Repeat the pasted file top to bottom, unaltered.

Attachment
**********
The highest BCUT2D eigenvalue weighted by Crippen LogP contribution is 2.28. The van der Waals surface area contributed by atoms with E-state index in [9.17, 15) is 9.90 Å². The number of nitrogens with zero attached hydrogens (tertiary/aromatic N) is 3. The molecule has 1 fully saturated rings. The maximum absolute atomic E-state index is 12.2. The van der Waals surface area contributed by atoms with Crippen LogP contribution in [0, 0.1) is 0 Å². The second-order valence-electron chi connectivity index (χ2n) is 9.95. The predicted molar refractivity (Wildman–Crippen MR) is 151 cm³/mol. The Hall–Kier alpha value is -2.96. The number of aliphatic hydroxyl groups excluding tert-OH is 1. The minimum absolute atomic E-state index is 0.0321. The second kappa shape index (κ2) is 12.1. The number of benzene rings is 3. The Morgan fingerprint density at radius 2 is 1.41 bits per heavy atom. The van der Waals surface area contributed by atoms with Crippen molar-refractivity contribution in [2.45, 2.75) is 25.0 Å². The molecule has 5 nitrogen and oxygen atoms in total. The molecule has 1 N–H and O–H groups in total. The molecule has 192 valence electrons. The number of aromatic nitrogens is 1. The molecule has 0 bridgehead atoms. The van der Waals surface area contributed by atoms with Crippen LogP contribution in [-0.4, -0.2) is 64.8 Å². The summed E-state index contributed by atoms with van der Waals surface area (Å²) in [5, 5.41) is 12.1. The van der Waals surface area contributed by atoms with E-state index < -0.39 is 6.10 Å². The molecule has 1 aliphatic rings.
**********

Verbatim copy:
The highest BCUT2D eigenvalue weighted by Crippen LogP contribution is 2.28. The van der Waals surface area contributed by atoms with E-state index in [9.17, 15) is 9.90 Å². The number of nitrogens with zero attached hydrogens (tertiary/aromatic N) is 3. The molecule has 1 fully saturated rings. The maximum absolute atomic E-state index is 12.2. The van der Waals surface area contributed by atoms with Crippen LogP contribution in [0, 0.1) is 0 Å². The second-order valence-electron chi connectivity index (χ2n) is 9.95. The predicted molar refractivity (Wildman–Crippen MR) is 151 cm³/mol. The Hall–Kier alpha value is -2.96. The number of aliphatic hydroxyl groups excluding tert-OH is 1. The minimum absolute atomic E-state index is 0.0321. The second kappa shape index (κ2) is 12.1. The number of benzene rings is 3. The Morgan fingerprint density at radius 2 is 1.41 bits per heavy atom. The van der Waals surface area contributed by atoms with Crippen molar-refractivity contribution in [2.45, 2.75) is 25.0 Å². The molecule has 5 nitrogen and oxygen atoms in total. The molecule has 1 N–H and O–H groups in total. The molecule has 192 valence electrons. The number of aromatic nitrogens is 1. The molecule has 0 bridgehead atoms. The van der Waals surface area contributed by atoms with Crippen LogP contribution in [-0.4, -0.2) is 64.8 Å². The summed E-state index contributed by atoms with van der Waals surface area (Å²) in [5, 5.41) is 12.1. The van der Waals surface area contributed by atoms with E-state index < -0.39 is 6.10 Å². The molecule has 1 aliphatic rings.